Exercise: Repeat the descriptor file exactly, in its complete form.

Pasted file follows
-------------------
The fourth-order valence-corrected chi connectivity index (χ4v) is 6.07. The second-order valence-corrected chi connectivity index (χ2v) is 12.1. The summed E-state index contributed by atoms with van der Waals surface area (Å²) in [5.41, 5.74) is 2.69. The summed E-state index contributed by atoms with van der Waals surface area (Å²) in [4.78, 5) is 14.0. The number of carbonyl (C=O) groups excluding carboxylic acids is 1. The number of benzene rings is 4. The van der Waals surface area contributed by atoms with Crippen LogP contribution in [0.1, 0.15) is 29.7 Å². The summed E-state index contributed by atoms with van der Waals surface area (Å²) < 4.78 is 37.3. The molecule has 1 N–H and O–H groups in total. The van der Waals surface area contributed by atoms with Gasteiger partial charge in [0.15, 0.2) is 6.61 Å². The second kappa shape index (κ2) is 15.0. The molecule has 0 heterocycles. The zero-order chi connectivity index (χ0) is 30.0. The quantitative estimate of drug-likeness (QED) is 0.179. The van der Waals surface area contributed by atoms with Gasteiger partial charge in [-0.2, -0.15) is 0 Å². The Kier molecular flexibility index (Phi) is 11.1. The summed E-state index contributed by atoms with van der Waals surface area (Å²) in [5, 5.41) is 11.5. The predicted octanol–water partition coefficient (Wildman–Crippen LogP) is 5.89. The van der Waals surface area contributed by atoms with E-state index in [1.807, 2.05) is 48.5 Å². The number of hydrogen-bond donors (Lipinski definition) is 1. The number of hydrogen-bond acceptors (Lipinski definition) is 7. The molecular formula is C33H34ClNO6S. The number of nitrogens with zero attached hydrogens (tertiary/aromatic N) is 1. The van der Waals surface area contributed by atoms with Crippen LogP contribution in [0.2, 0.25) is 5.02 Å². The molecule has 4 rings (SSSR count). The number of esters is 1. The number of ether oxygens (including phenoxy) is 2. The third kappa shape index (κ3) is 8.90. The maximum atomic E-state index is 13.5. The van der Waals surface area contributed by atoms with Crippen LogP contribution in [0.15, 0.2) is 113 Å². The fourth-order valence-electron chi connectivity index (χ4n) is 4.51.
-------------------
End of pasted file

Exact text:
The fourth-order valence-corrected chi connectivity index (χ4v) is 6.07. The second-order valence-corrected chi connectivity index (χ2v) is 12.1. The summed E-state index contributed by atoms with van der Waals surface area (Å²) in [5.41, 5.74) is 2.69. The summed E-state index contributed by atoms with van der Waals surface area (Å²) in [4.78, 5) is 14.0. The number of carbonyl (C=O) groups excluding carboxylic acids is 1. The number of benzene rings is 4. The van der Waals surface area contributed by atoms with Crippen LogP contribution in [0.1, 0.15) is 29.7 Å². The summed E-state index contributed by atoms with van der Waals surface area (Å²) < 4.78 is 37.3. The molecule has 1 N–H and O–H groups in total. The van der Waals surface area contributed by atoms with Gasteiger partial charge in [0.15, 0.2) is 6.61 Å². The second kappa shape index (κ2) is 15.0. The molecule has 0 heterocycles. The zero-order chi connectivity index (χ0) is 30.0. The quantitative estimate of drug-likeness (QED) is 0.179. The van der Waals surface area contributed by atoms with Gasteiger partial charge in [-0.2, -0.15) is 0 Å². The Kier molecular flexibility index (Phi) is 11.1. The summed E-state index contributed by atoms with van der Waals surface area (Å²) in [5, 5.41) is 11.5. The predicted octanol–water partition coefficient (Wildman–Crippen LogP) is 5.89. The van der Waals surface area contributed by atoms with E-state index in [1.807, 2.05) is 48.5 Å². The number of hydrogen-bond donors (Lipinski definition) is 1. The number of hydrogen-bond acceptors (Lipinski definition) is 7. The molecular formula is C33H34ClNO6S. The number of nitrogens with zero attached hydrogens (tertiary/aromatic N) is 1. The van der Waals surface area contributed by atoms with Crippen LogP contribution in [0.2, 0.25) is 5.02 Å². The molecule has 4 rings (SSSR count). The number of esters is 1. The number of ether oxygens (including phenoxy) is 2. The third kappa shape index (κ3) is 8.90. The maximum atomic E-state index is 13.5. The van der Waals surface area contributed by atoms with Crippen LogP contribution in [0.15, 0.2) is 113 Å². The fourth-order valence-electron chi connectivity index (χ4n) is 4.51.